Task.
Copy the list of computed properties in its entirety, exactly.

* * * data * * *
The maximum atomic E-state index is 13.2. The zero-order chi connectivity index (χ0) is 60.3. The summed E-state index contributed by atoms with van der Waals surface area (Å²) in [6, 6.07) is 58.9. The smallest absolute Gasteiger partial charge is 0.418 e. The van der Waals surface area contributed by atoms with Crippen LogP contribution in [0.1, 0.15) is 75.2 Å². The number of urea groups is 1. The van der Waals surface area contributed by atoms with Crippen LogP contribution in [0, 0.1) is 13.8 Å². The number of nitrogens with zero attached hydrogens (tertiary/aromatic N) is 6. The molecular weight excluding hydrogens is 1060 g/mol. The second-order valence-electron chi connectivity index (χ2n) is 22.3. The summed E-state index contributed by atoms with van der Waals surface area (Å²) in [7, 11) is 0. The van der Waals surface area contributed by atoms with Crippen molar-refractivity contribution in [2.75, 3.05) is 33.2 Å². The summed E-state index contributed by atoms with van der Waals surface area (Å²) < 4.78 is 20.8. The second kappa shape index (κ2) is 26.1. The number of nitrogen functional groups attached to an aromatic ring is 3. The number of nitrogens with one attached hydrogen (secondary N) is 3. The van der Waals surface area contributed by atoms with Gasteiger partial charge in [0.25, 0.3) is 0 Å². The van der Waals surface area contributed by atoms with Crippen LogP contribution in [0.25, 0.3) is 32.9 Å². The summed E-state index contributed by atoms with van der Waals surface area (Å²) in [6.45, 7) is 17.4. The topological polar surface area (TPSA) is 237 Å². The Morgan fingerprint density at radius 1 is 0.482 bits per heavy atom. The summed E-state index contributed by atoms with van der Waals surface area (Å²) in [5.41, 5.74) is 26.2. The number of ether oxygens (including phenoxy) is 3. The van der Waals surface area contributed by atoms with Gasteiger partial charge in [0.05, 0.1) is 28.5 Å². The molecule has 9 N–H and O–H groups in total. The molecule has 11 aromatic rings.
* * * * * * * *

The maximum atomic E-state index is 13.2. The zero-order chi connectivity index (χ0) is 60.3. The summed E-state index contributed by atoms with van der Waals surface area (Å²) in [6, 6.07) is 58.9. The smallest absolute Gasteiger partial charge is 0.418 e. The van der Waals surface area contributed by atoms with Crippen LogP contribution in [0.1, 0.15) is 75.2 Å². The number of urea groups is 1. The van der Waals surface area contributed by atoms with Crippen LogP contribution in [0, 0.1) is 13.8 Å². The number of nitrogens with zero attached hydrogens (tertiary/aromatic N) is 6. The molecular weight excluding hydrogens is 1060 g/mol. The second-order valence-electron chi connectivity index (χ2n) is 22.3. The summed E-state index contributed by atoms with van der Waals surface area (Å²) in [7, 11) is 0. The van der Waals surface area contributed by atoms with Crippen molar-refractivity contribution in [2.75, 3.05) is 33.2 Å². The summed E-state index contributed by atoms with van der Waals surface area (Å²) < 4.78 is 20.8. The second kappa shape index (κ2) is 26.1. The number of nitrogen functional groups attached to an aromatic ring is 3. The number of nitrogens with one attached hydrogen (secondary N) is 3. The van der Waals surface area contributed by atoms with Gasteiger partial charge in [0.25, 0.3) is 0 Å². The van der Waals surface area contributed by atoms with Crippen LogP contribution in [0.25, 0.3) is 32.9 Å². The summed E-state index contributed by atoms with van der Waals surface area (Å²) in [6.45, 7) is 17.4. The topological polar surface area (TPSA) is 237 Å². The Morgan fingerprint density at radius 1 is 0.482 bits per heavy atom. The summed E-state index contributed by atoms with van der Waals surface area (Å²) in [5.41, 5.74) is 26.2. The number of ether oxygens (including phenoxy) is 3. The van der Waals surface area contributed by atoms with Gasteiger partial charge in [0.05, 0.1) is 28.5 Å². The molecule has 9 N–H and O–H groups in total. The molecule has 11 aromatic rings.